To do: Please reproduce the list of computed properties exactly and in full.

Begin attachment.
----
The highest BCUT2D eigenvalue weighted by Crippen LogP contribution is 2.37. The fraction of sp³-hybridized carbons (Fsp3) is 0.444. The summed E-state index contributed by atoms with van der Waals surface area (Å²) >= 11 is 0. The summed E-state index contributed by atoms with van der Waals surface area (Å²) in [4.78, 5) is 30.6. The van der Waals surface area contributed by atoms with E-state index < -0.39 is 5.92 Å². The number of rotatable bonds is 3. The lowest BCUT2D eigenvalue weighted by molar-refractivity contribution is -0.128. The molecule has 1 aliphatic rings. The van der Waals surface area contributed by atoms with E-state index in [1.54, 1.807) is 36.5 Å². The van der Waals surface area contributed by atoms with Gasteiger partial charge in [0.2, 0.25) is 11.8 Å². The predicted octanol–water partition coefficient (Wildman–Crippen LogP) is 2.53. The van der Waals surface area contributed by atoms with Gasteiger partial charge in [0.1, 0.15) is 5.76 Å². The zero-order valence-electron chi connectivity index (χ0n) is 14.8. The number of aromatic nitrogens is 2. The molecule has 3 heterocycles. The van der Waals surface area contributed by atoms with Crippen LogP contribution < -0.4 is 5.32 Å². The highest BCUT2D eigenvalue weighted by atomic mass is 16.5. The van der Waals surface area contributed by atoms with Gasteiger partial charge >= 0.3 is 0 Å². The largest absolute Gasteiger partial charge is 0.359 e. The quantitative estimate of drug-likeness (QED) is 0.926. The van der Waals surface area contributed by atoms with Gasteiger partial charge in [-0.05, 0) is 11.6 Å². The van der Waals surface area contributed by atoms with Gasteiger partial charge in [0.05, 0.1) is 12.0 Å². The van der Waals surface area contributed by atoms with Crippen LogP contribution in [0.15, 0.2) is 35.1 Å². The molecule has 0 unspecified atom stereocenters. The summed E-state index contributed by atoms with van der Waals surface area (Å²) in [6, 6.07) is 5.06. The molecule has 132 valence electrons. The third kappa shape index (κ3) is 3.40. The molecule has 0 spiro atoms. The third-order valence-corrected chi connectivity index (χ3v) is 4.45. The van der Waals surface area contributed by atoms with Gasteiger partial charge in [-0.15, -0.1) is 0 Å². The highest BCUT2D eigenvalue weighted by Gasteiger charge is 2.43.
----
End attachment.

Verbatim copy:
The highest BCUT2D eigenvalue weighted by Crippen LogP contribution is 2.37. The fraction of sp³-hybridized carbons (Fsp3) is 0.444. The summed E-state index contributed by atoms with van der Waals surface area (Å²) >= 11 is 0. The summed E-state index contributed by atoms with van der Waals surface area (Å²) in [4.78, 5) is 30.6. The van der Waals surface area contributed by atoms with E-state index < -0.39 is 5.92 Å². The number of rotatable bonds is 3. The lowest BCUT2D eigenvalue weighted by molar-refractivity contribution is -0.128. The molecule has 1 aliphatic rings. The van der Waals surface area contributed by atoms with E-state index in [1.54, 1.807) is 36.5 Å². The van der Waals surface area contributed by atoms with Gasteiger partial charge in [0.2, 0.25) is 11.8 Å². The predicted octanol–water partition coefficient (Wildman–Crippen LogP) is 2.53. The van der Waals surface area contributed by atoms with Gasteiger partial charge in [0.1, 0.15) is 5.76 Å². The zero-order valence-electron chi connectivity index (χ0n) is 14.8. The number of aromatic nitrogens is 2. The molecule has 3 heterocycles. The van der Waals surface area contributed by atoms with Crippen LogP contribution < -0.4 is 5.32 Å². The highest BCUT2D eigenvalue weighted by atomic mass is 16.5. The van der Waals surface area contributed by atoms with Gasteiger partial charge >= 0.3 is 0 Å². The largest absolute Gasteiger partial charge is 0.359 e. The quantitative estimate of drug-likeness (QED) is 0.926. The van der Waals surface area contributed by atoms with Gasteiger partial charge in [-0.05, 0) is 11.6 Å². The van der Waals surface area contributed by atoms with Gasteiger partial charge in [0.05, 0.1) is 12.0 Å². The van der Waals surface area contributed by atoms with Crippen LogP contribution in [0.15, 0.2) is 35.1 Å². The molecule has 0 unspecified atom stereocenters. The summed E-state index contributed by atoms with van der Waals surface area (Å²) in [6, 6.07) is 5.06. The molecule has 132 valence electrons. The third kappa shape index (κ3) is 3.40. The molecule has 0 spiro atoms. The third-order valence-corrected chi connectivity index (χ3v) is 4.45. The van der Waals surface area contributed by atoms with Gasteiger partial charge in [-0.15, -0.1) is 0 Å². The highest BCUT2D eigenvalue weighted by Gasteiger charge is 2.43.